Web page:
Progress in perovskite PV; stacking with Si cells promises record efficiency

Progress in perovskite PV; stacking with Si cells promises record efficiency

Technology News |
By Graham Prophet

Most solar cells today are silicon-based, either monocrystalline (most expensive, highest reported efficiency) or amorphous (less expensive, somewhat less efficient). Perovskites are a class of material which are (quoting Wikipedia), “...any material with the same type of crystal structure as calcium titanium oxide (CaTiO3), known as the perovskite structure… the general chemical formula for perovskite compounds is ABX3, where ‘A’ and ‘B’ are two cations of very different sizes, and X is an anion that bonds to both.”. Conversion efficiencies with PV cells built with these materials have historically been low (sub-10% as opposed to the 20+% of silicon) but they offer they offer the potential of very much lower manufacturing costs as they can be produced with solution chemistry (coating and /or printing).


imec, and its partners in the Solliance collaboration (see below) now report achieving power conversion efficiencies of up to 12%. imec regards this as particularly encouraging as it has been working on the technology for only a short time, around two years; the researchers say they have been able to apply many of the lessons learned over many years of refining silicon cell technology to deliver rapid advances in the performance of perovskite cells, and anticipate that the trajectory they have established will yield still higher efficiency in the near future.


By depositing thin active layers, and refining the cell patterning and interconnection (again drawing on its silicon experience) imec reports being able to produce semi-transparent and efficient cells. Cells need electrical connections from the front (top surface) of the structure to the substrate, but also need the maximum ratio of active to total area.


Transparency takes the technology in two directions; it enables semi-transparent PV-windows which are a key towards Zero-Energy Buildings (in compliance with EU and other directives) and building integration. However, the perovskite cells capture and convert a different range of wavelengths to silicon. By stacking a semi-transparent cell over a conventional silicon cell, both can contribute and imec believes overall efficiencies of over 30% are within reach.


The present work has reached as far as an “unprecedented”20.2% in power conversion efficiency for a perovskite/Si stacked solar module. As well as being made by simple processes, perovskites can also be manipulated to be realised on flexible (plastic films or metal foils) as well as rigid (glass, metal) carriers. Optical and electrical properties of the perovskite solar cells can be varied by tuning the composition of the material components and thereby adjusting colour and transparency. The semi-transparent perovskite modules reported by imec, made using scalable coating techniques, showed efficiencies of 12% on sizes as large as 4 cm² and 10% on sizes as large as 16 cm², a world-best achievement in this domain.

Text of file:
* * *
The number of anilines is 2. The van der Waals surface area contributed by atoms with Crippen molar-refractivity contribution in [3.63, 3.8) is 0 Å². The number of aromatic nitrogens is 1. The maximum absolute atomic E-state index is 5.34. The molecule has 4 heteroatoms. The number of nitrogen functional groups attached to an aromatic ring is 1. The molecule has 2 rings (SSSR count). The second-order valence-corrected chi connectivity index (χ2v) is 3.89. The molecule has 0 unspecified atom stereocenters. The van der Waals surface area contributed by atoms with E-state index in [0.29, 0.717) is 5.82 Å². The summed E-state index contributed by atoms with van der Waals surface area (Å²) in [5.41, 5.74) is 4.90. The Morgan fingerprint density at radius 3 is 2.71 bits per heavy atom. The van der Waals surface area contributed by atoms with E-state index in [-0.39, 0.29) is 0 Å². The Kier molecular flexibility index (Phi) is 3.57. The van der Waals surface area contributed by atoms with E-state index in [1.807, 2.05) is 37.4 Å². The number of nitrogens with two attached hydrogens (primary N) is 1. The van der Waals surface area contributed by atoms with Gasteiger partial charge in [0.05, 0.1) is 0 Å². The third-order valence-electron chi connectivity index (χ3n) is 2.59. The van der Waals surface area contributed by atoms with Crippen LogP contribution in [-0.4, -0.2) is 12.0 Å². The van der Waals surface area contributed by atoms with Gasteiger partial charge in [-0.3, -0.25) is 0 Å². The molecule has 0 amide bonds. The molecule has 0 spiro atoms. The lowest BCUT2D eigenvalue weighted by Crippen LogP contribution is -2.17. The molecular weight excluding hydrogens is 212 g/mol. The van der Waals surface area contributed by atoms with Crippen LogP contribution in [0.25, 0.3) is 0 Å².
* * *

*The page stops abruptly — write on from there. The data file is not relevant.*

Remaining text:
Imec’s novel stacked module concept features a highly transparent perovskite solar module stacked on top of interdigitated back contacted (IBC) silicon solar cells. All devices had the same area and the semi-transparent perovskite top module shows a 70% transmission of light towards the crystalline Si solar cell. The 20.2% figure was reached for the resulting stacked perovskite/Si solar module of relevant sizes of 4 cm²: conversion efficiency of 17.2% was achieved for larger areas of up to 16 cm², employing a Si bottom solar module of four interconnected IBC cells, also representing a record result for this size.


Tom Aernouts, Thin Film PV Technology Manager at imec commented “We are proud about these results as they show we have excellent control over the performance as well as the upscaling capabilities of this technology. Our future work will continue in increasing module sizes and optimizing the perovskite solar cell technology.” Ulrich Paetzold, researcher at the Thin Film PV group at imec added: “With a mm-size perovskite solar cell stacked on our IBC solar cell even efficiency as high as 22% has been obtained. But advancement of the perovskite/Si stacked solar module technology relies on demonstrators of realistic sizes.”




Solliance is a partnership of R&D organizations from the Netherlands, Belgium and Germany working in thin film photovoltaic solar energy. Various laboratories and pilot production lines are jointly used for dedicated research programs which are executed in close cooperation with the solar business community. Solliance Research Partners are: ECN, imec, TNO, Holst Centre, TU/e, Forschungszentrum Jülich, University Hasselt and Delft University of Technology;



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